Drives & Controls April 2024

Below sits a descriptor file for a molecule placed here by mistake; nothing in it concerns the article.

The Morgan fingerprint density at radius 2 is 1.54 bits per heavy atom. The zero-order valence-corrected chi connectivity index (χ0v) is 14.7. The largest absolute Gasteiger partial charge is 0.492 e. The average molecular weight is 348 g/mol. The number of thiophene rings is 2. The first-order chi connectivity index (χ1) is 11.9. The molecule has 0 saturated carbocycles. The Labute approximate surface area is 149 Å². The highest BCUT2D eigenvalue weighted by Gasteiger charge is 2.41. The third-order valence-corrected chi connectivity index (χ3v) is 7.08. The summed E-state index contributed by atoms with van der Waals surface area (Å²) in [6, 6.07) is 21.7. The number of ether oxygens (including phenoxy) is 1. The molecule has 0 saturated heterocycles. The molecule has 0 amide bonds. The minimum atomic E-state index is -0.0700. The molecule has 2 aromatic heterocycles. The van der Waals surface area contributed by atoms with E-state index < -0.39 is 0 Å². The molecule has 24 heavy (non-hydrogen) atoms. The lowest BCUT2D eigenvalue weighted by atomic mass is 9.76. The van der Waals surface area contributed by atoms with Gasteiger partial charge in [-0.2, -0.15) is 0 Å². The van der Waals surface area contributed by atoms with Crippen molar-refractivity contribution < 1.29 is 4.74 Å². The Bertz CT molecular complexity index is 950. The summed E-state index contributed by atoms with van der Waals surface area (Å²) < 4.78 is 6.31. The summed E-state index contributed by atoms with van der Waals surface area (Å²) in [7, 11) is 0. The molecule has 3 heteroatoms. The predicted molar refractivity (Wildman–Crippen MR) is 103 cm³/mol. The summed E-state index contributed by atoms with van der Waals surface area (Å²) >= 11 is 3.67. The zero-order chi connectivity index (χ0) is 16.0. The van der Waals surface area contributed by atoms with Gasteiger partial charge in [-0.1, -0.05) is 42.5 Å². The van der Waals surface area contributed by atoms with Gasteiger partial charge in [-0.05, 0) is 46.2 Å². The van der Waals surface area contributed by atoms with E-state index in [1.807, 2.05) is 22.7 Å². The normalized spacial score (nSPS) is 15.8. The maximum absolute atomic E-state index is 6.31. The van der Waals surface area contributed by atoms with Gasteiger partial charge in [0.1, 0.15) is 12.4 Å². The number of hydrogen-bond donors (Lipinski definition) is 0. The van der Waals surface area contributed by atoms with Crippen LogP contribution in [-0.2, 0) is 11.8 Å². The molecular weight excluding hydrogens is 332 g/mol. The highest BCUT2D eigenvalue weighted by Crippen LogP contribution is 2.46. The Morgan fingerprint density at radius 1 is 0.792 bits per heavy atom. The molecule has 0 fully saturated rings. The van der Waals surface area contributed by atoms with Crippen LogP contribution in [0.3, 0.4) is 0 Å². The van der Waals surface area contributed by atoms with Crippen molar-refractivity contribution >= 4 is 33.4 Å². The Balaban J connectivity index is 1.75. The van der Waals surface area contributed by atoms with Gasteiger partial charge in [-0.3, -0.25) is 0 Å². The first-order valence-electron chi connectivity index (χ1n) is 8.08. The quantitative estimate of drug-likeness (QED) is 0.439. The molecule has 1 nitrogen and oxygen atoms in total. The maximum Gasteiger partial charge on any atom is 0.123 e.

44 n VIRTUAL REALITY April 2024 The rise of AR and VR in industrial automation Over the past couple of decades, we have seen an exponential rise in technological advances for industrial automation. The arrival of Industry 4.0 has given rise to increased machine-to-machine communications, machine learning, real-time data analysis, predictive maintenance, and more. We have seen the introduction of digital twin technology and the awesome power it can wield in plant e ciency. Another exciting innovation is the incorporation of AR (augmented reality) and VR (virtual reality). These aren’t just cool gaming experiences anymore. We see them being used throughout the industrial automation realm. From training to maintenance, these powerful tools are being deployed to provide an e cient, e‚ective, hands-on approach to maintaining equipment and training employees. Since the pandemic, manufacturing employers worldwide have faced an unprecedented labour shortage. Quality, skilled workers are becoming harder and harder to ‡nd. This has led to unprecedented growth in implementing automated techniques to meet production demands. In many ways, automation has become the key to manufacturers being successful in this climate. Coupled with environmental concerns, quality requirements and consumer demand, manufacturers must walk a thin line to stay pro‡table. While all this is instrumental to progress, it exacerbates the labour shortage in some ways. As some jobs become obsolete, the need for new skilled labour increases. Being able to interact with robots, troubleshoot cabinets, and perform maintenance on production lines all become valuable skills. There will always be a need for the human component in any manufacturing process; however, the expectation of ‡nding workers with the necessary skillsets to do the above and more is no longer sensible. So, how can a manufacturer close the gap in this new climate? The answer may very well be the adoption of AR and VR. Recently, I attended a trade show where a manufacturer was using augmented reality to help a worker troubleshoot and repair a control cabinet. The demonstration showed a worker armed with a pair of smart glasses who opened, diagnosed, and repaired the cabinet. The glasses, connected to a server, presented a series of questions to help diagnose issues, and showed a step-by-step process for repairing the panel. It walked the worker through the entire process. The program also demonstrated the highest safety concerns for both the worker and the system to avoid damage. It showed the worker how to diagnose the problem safely, deenergize the components, perform lockouttagout, remove the bad component(s), install new components, and restart the system. While this is still rather new technology, the implications of it being employed in real-world situations are immense. Employers are also starting to introduce AR and VR into training applications. Using these tools and platforms, employees are given access to valuable, powerful and scalable training tools that can meet company training goals and be repeated across an entire organisation, regardless of where it is in the world. Employees can interact with virtual equipment and processes they will see in the ‡eld, with a greater understanding of safe and e cient operation in their jobs. From new workers to experienced employees, manufacturers can ensure proper training guidelines are met accurately. The value of augmented reality and virtual reality in industrial automation is incalculable when considering the real-world applications in which they can be employed. Improvements to training programs can lead to fewer safety mishaps, more e‚ective maintenance, more e cient production, better inventory management, improved quality assurance, and more. Manufacturers using these technologies can optimise the performance of their workforces, and increase the life expectancies of their equipment. n Augmented and virtual reality technology are being used increasingly in factory settings. Eric J. Halvorson, marketing technology manager for automation and control at the automation and electronic components distributor, DigiKey, examines some of the implications. Manufacturers are using AR and VR technologies to enhance training, maintenance, quality assurance and inventory management, among other applications.